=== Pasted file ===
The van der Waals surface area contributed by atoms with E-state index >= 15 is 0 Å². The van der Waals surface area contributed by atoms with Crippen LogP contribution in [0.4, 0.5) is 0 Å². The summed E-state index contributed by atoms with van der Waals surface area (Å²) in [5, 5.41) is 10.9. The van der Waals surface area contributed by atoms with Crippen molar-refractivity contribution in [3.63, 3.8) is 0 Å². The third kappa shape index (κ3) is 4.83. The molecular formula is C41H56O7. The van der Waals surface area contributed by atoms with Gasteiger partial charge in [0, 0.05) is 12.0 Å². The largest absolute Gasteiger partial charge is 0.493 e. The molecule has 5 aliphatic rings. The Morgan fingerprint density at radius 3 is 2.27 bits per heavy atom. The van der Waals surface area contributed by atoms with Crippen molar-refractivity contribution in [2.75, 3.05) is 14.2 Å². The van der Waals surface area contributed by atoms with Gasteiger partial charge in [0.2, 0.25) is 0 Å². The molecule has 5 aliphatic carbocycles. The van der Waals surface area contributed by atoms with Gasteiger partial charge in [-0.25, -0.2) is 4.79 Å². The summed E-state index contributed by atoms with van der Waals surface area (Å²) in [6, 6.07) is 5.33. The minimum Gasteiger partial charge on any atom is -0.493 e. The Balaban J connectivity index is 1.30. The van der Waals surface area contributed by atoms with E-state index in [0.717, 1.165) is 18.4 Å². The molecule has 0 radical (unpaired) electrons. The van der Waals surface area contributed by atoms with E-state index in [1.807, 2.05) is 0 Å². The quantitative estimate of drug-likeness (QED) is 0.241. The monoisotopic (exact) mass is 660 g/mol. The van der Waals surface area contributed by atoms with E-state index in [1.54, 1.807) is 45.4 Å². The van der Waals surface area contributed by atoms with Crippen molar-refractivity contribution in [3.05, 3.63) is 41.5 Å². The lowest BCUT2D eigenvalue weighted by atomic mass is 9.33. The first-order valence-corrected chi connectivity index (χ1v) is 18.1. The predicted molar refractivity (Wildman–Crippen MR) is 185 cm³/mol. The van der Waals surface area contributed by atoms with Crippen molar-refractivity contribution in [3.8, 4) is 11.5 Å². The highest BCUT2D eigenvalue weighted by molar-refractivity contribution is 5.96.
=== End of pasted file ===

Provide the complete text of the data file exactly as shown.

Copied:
The van der Waals surface area contributed by atoms with E-state index >= 15 is 0 Å². The van der Waals surface area contributed by atoms with Crippen LogP contribution in [0.4, 0.5) is 0 Å². The summed E-state index contributed by atoms with van der Waals surface area (Å²) in [5, 5.41) is 10.9. The van der Waals surface area contributed by atoms with Crippen molar-refractivity contribution in [3.63, 3.8) is 0 Å². The third kappa shape index (κ3) is 4.83. The molecular formula is C41H56O7. The van der Waals surface area contributed by atoms with Gasteiger partial charge in [0, 0.05) is 12.0 Å². The largest absolute Gasteiger partial charge is 0.493 e. The molecule has 5 aliphatic rings. The Morgan fingerprint density at radius 3 is 2.27 bits per heavy atom. The van der Waals surface area contributed by atoms with Crippen molar-refractivity contribution in [2.75, 3.05) is 14.2 Å². The van der Waals surface area contributed by atoms with Gasteiger partial charge in [0.2, 0.25) is 0 Å². The molecule has 5 aliphatic carbocycles. The van der Waals surface area contributed by atoms with Gasteiger partial charge in [-0.25, -0.2) is 4.79 Å². The summed E-state index contributed by atoms with van der Waals surface area (Å²) in [6, 6.07) is 5.33. The minimum Gasteiger partial charge on any atom is -0.493 e. The Balaban J connectivity index is 1.30. The van der Waals surface area contributed by atoms with E-state index in [0.717, 1.165) is 18.4 Å². The molecule has 0 radical (unpaired) electrons. The van der Waals surface area contributed by atoms with E-state index in [1.807, 2.05) is 0 Å². The quantitative estimate of drug-likeness (QED) is 0.241. The monoisotopic (exact) mass is 660 g/mol. The van der Waals surface area contributed by atoms with E-state index in [1.54, 1.807) is 45.4 Å². The van der Waals surface area contributed by atoms with Crippen molar-refractivity contribution in [3.05, 3.63) is 41.5 Å². The lowest BCUT2D eigenvalue weighted by atomic mass is 9.33. The first-order valence-corrected chi connectivity index (χ1v) is 18.1. The predicted molar refractivity (Wildman–Crippen MR) is 185 cm³/mol. The van der Waals surface area contributed by atoms with Crippen molar-refractivity contribution in [3.8, 4) is 11.5 Å². The highest BCUT2D eigenvalue weighted by molar-refractivity contribution is 5.96.